Bing Out, Bien Morts

Bing Out, Bien Morts
From O per se O, by THOMAS DEKKER.

Bing out, bien Morts, and toure, and toure,1 Go abroad, good women,
  bing out, bien Morts, and toure;2 and look about you;
For all your Duds are bingd awaste,3 For all your clothes are stolen;
  the bien coue hath the loure.4 and a good fellow (a clever thief) has the money.

       * * * * *


I met a Dell, I viewde her well,5 I met a wench and summed her up,
  she was benship to my watch; 6 she suited me very well
So she and I, did stall and cloy,7 So (joining company) she watched while I stole
  whateuer we could catch. 8 whatever came our way.


This Doxie dell, can cut bien whids, 9 This young whore can lie like truth,
  and wap well for a win; 10 fornicate vigorously for a penny
And prig and cloy so benshiply, 11 And steal very cleverly
  all the dewsea-vile within. 12 on the countryside


The boyle was vp, wee had good lucke,13 When the house was alarmed we had good luck
  in frost, for and in snow;14 in spite of frost and snow
When they did seeke, then we did creepe,15 When they sought us we hid
  and plant in ruffe-mans low.16 in the woods.


To Stawling Kenne the Mort bings then,17 To a thieves’ receiving house the woman goes
  to fetch loure for her cheates;18 to get money for the swag—
Duds and Ruff-pecke, ruinboild by Harmanbecke,19 Notes
  and won by Mawnder’s feates.20 got by a rogue’s dexterity.


You Mawnders all, stow what you stall,21 Ye rogues do not brag of your booty
  to Rome coues watch so quire;22 to rogues who are not straight
And wapping Dell that niggles well,23 Or trust a mistress, who though she [Notes]
  and takes loure for her hire.24 does so for hire.


And Jvbe well Ierkt, tick rome-comfeck,25 With a counterfeit license and forged signatures [Notes]
  for backe by glimmar to mawnd,26 as to losses by fire
To mill each Ken, let coue bing then,27 To rob each house let a man go
  through ruffemans, lague or launde.28 thro’ hedge, ditch and field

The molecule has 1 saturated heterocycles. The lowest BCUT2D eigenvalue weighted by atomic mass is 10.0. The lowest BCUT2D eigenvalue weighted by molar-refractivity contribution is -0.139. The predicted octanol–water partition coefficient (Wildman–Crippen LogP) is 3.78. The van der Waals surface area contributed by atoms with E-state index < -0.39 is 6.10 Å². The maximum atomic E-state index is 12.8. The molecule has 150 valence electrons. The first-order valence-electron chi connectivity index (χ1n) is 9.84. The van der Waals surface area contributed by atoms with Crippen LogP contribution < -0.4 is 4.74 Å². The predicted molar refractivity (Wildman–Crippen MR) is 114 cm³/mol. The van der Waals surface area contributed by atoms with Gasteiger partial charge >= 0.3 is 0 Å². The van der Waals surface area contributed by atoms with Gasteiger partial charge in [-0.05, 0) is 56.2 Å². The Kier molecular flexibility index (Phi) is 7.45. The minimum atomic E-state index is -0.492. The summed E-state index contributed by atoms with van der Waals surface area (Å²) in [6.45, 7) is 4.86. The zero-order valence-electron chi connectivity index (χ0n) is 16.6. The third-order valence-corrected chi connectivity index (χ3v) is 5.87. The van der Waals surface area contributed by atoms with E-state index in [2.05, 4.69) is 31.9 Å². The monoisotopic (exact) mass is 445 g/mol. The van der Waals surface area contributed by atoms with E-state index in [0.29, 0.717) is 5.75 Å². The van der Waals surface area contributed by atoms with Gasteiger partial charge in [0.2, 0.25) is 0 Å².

Till Cramprings quier, tip Coue his hire,29 Till fetters are his desserts
  and quier-kens doe them catch;30 and a prison is his fate
A canniken, mill quier cuffen,31 A plague take the magistrate!
  so quier to ben coue’s watch.32 who is so hard on a clever rogue


Bein darkmans then, bouse, mort, and ken 33 A good-night then to drink, wench, and ale-house—
  the bien coue’s bingd awast; 34 the poor fellow is gone
On chates to trine, by Rome-coues dine 35 On the gallows to hang by rogues betray’d
  for his long lib at last. 36 to his long sleep.

       * * * * *

Bingd out bien morts, and toure, and toure,37 So go, my good woman
  bing out of the Rome-vile; 38 out of London
And toure the coue, that cloyde your duds,39 And see the man who stole your clothes
  upon the chates to trine.40 upon the gallows hanging.


[See Note to “The Beggar’s Curse”]. Dekker introducing these verses affirms “it is a canting song not ... composed as those of the Belman’s were, out of his owne braine, but by the Canter’s themselves, and sung at their meetings”, in which, all things considered, Dekker is probably protesting overmuch.

Stanza V, line 3. And wapping dell that niggles well = a harlot or mistress who “spreads” acceptably.

Stanza IX, line 2. Bing out of the Rom-vile; i.e. to Tyburn, then the place of execution: Rom-vile = London.

Taken from Musa Pedestris, Three Centuries of Canting Songs and Slang Rhymes [1536―1896], collected and annotated by John S. Farmer.

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Rhymes Of The Canting Crew.
The Beggar’s Curse
Towre Out Ben Morts
The Maunder’s Wooing
A Gage Of Ben Rom-Bouse
Bing Out, Bien Morts
The Song Of The Beggar
The Maunder’s Initiation
The High Pad’s Boast
The Merry Beggars
A Mort’s Drinking Song
A Beggar I’ll Be
A Budg And Snudg Song
The Maunder’s Praise Of His Strowling Mort
The Rum-Mort’s Praise Of Her Faithless Maunder
The Black Procession
. . .